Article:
Show them that you care about what matters to them….and, most importantly, that you’ll honor it when and where you can.

  1. Learn some things about who they are as a person.  I get it that some leaders don’t have much interest in the personal side of things. I’ve never felt that leaders need to go deep on this topic, though I do believe we all need to show interest.

You can pay attention to the degree to which each employee likes to share about their personal lives, and then follow their lead. Your conversations need to be more influenced by them than by you.

If you don’t care a lick about the personal lives of your people….well, that doesn’t matter.  What matters is the degree to which a personal connection is important to them.

At Living As A Leader, we have a Monday Morning Stand-Up Meeting every week. It’s a lightning round sharing of what we did over the weekend, along with the priorities for the coming work week. In a steady-progress-over-time fashion, we’ve learned wonderful things about our team members.

  1. Ask them for their opinions, concerns, preferences and ideas.  Get in the habit of asking questions like,

“What do you think?”  
“What would you do if I weren’t here?”  
“If you could choose, what would you do?” 
“Can I run something past you and get your thoughts?” 
“Would you prefer Option A or Option B?”  
“How would you do it?”  
“What happened?” 

Questions like this show your employees not only that you care about them but also that you value them. Conversations involving questions go a long way in fostering productivity, fulfillment and loyalty.

  1. Show regard for their opinions, concerns, preferences and ideas.  I know of too many leaders who will not ask the types of questions I posed above. I hear questions like, “Well, what if I don’t agree?”  or “What if I don’t like their answer?” These are fair questions and raise up a growth opportunity for many leaders.

What if everything didn’t have to be your way? 
What about different approaches that arrive at similar outcomes?  
What would happen if you gave up some of the control for greater outcomes from your employees?

I’ve always loved the phrase, “An idea imposed is an idea opposed.”  Rather than impose your ideas, can you honor their’s?”

  1. Have their back.  Whose side are you on?  I hope it’s their side.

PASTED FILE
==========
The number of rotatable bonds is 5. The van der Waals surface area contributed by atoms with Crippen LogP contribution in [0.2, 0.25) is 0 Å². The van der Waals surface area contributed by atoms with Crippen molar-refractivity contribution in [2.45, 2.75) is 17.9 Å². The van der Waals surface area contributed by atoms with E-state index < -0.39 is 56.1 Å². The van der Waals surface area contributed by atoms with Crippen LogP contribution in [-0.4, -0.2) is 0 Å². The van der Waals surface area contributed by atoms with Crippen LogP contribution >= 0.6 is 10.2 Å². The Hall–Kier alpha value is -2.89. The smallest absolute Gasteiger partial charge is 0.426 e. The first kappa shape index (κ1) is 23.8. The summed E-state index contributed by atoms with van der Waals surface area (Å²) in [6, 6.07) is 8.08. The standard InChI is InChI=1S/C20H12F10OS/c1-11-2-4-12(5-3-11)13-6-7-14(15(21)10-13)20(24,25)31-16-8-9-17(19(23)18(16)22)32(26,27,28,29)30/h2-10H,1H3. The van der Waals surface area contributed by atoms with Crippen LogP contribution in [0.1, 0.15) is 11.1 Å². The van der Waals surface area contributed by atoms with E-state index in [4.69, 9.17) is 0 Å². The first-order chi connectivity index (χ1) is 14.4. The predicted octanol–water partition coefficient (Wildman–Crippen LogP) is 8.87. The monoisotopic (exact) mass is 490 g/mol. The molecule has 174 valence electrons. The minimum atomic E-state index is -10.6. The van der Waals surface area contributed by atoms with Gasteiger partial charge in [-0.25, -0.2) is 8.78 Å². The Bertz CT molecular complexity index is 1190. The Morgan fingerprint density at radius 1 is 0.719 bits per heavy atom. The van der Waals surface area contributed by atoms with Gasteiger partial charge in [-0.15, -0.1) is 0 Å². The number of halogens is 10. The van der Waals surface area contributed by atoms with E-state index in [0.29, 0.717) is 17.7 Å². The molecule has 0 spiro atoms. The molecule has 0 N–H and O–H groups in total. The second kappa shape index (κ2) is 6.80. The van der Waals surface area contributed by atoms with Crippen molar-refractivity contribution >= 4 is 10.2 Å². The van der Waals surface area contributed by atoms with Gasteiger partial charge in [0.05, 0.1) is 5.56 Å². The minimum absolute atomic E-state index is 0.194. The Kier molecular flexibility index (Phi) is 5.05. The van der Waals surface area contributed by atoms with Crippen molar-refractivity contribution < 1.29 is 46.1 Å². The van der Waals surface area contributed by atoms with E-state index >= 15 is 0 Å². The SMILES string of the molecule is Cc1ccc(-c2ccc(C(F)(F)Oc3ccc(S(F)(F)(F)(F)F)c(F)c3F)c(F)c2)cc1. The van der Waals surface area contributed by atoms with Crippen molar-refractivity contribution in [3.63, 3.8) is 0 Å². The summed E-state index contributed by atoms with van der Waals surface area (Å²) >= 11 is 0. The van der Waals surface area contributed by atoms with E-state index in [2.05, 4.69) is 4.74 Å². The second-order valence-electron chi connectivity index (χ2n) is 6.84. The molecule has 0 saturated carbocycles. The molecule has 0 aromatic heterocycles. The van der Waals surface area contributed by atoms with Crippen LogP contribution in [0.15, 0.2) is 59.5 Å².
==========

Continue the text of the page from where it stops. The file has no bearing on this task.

I get it that some employees are moderate to low performers. Regardless of high, medium or low performing, all of your employees deserve to start their conversation with you with the opportunity to share their perspective.

What are they up against? 
What is getting in their way of progress? 
What is making things difficult?

What you’re ultimately looking for is the outcome and for the agreement moving forward. These conversations should always include a phrase like, “Thank you for sharing that with me. It’s helpful to know.”  Then you can shift gears to the accountability piece.

Patience, curiosity and understanding are not meant to trump accountability. These things are simply part of the equation. “I understand….now, let’s shift gears and talk about what you can do to advance this and prevent it from happening again.”  Oh, and….”Where do you need my help?”  This is asked at the end of the conversation.

There are many more ways that you can show your employees that you care about them, and this is a good start. Though, I should add a simple, no brainer one to our list….

Say good morning to your people. Yes, you heard it. Factor this into your morning.

Make time to say hello.

If you’re struggling with any of this care stuff, put yourself in the shoes of your employees and ask yourself if you’d like your boss to demonstrate these five things for you.

At Living As A Leader, we offer a Leadership Development Series designed to produce leaders that can positively shape the cultural environment, reduce turnover and achieve crucial business initiatives. We do this by providing training, coaching and consulting with a focus on pragmatic communication tools for leaders at all levels of your organization.

For more information, contact Steph Kotlarek at skotlarek@livingasaleader.com

About the Author


Aleta Norris

Principal and Co-Founder, Living As A Leader®

Aleta Norris is an expert leadership coach and trainer with 30 years of experience developing leaders. She is also a highly sought-after speaker for annual meetings, keynote engagements, panel discussions and networking groups.